Category: Historic Names
Names from the Middle Ages are fascinating. They’re often quite similar to those parents love today, but tend to be almost entirely overlooked.
Nameberry has long had the Coolator. I would call this the Medievalizer, except that sounds like a torture device.
Instead, this is a list of the 2013 US Top Ten for girls, with suggestions for parents looking for something just a little different – or maybe something that would be right at home in the eleventh century.
The sixth month of the year includes the summer solstice along with the birthdays of lots of fascinating people — big-screen stars, composers and artists, military and sports heroes, and one pioneering pacifist. The month itself has some serious mythological ties, having been named for the goddess of marriage. Here are some of the best names connected to the month of June . One of them may even be perfect for your own little Junebug.
Audie– Audie Leon Murphy was the most honored American military hero of World War II, awarded a total of 37 medals and decorations, including the Medal of Honor for his singlehanded attempt to hold off an infantry company of Germans for an hour in France in 1945. Today, Audie is more commonly used as a nickname for the girls name Audrey– that popular choice which is reminiscent of Old Hollywood glamour was Number 32 for girls last year.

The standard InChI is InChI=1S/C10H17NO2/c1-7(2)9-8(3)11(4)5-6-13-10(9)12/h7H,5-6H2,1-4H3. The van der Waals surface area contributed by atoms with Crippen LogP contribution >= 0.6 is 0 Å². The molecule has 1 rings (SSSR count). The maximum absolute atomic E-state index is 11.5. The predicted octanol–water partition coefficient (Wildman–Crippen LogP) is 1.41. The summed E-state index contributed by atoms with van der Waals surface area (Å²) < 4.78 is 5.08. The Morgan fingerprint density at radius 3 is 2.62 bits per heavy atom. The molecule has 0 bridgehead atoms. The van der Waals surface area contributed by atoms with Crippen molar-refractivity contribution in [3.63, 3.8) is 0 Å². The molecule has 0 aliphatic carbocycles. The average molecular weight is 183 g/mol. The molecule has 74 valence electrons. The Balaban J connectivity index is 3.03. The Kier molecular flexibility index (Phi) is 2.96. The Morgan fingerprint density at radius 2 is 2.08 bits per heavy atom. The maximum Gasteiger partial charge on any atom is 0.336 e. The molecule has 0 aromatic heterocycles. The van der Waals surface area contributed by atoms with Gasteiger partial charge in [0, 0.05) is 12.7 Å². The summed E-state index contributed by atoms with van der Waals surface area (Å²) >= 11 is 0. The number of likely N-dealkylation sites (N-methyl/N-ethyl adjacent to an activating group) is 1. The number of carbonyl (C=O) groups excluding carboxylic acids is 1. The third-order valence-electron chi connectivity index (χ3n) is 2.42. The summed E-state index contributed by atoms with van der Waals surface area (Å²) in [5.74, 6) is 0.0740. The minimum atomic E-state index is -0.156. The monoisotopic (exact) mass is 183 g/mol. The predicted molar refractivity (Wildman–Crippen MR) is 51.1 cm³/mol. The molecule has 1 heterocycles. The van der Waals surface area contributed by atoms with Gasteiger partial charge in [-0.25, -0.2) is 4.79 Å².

By Linda Rosenkrantz
The holiday we’re celebrating—originally called Decoration Day—was first commemorated in 1868, not long after the end of the Civil War, the bitter, bloody battle between the North and the South that ripped the country apart.
Over the course of the war, more than a thousand soldiers reached the rank of general, six of whom, including Ulysses (born Hiram) S. Grant, went on to become U. S. presidents. And for our purposes, they provide us with a fascinating range of period names.
In addition to the expected profusion of Johns, Jameses, Williams and Thomases, we find many Latinate appellations such as Augustus, Cassius, Marcellus, Gustavus and Theopholus; word names like Strong and Pleasant, and surnames Sullivan, Johnson and Jones.
From this cornucopia of intriguing choices, we pick 15 of the best:
Mythological names from a range of cultures are one of the hottest and most surprising baby name trends of recent years.
What do you think of this style in general? Do the personas and powers of the mythological figure factor into your liking of the names? And what’s your favorite mythological name or names?
Which do you like the best?
By Arika Okrent
Arika Okrent is editor-at-large at TheWeek.com and a frequent contributor to Mental Floss. She is the author of In the Land of Invented Languages, a history of the attempt to build a better language. She holds a doctorate in linguistics and a first-level certification in Klingon. Thanks to Arika for permission to reprint this article from The Week.
Like a lot of people, I was entranced recently by this animated map of the most popular baby names for girls by state over the past 52 years. It shows how the country shifted from Mary to Lisa before giving over completely to Jennifer, after which the Jessica/Ashley and Emily/Emma battles eventually resolved into the current dominance of Sophia. The map was created by Reuben Fischer-Baum of Deadspin using baby name data from the Social Security Administration. The SSA website gives the top 1,000 boy and girl names (as reported on social security card applications) for each year from 1880 onward.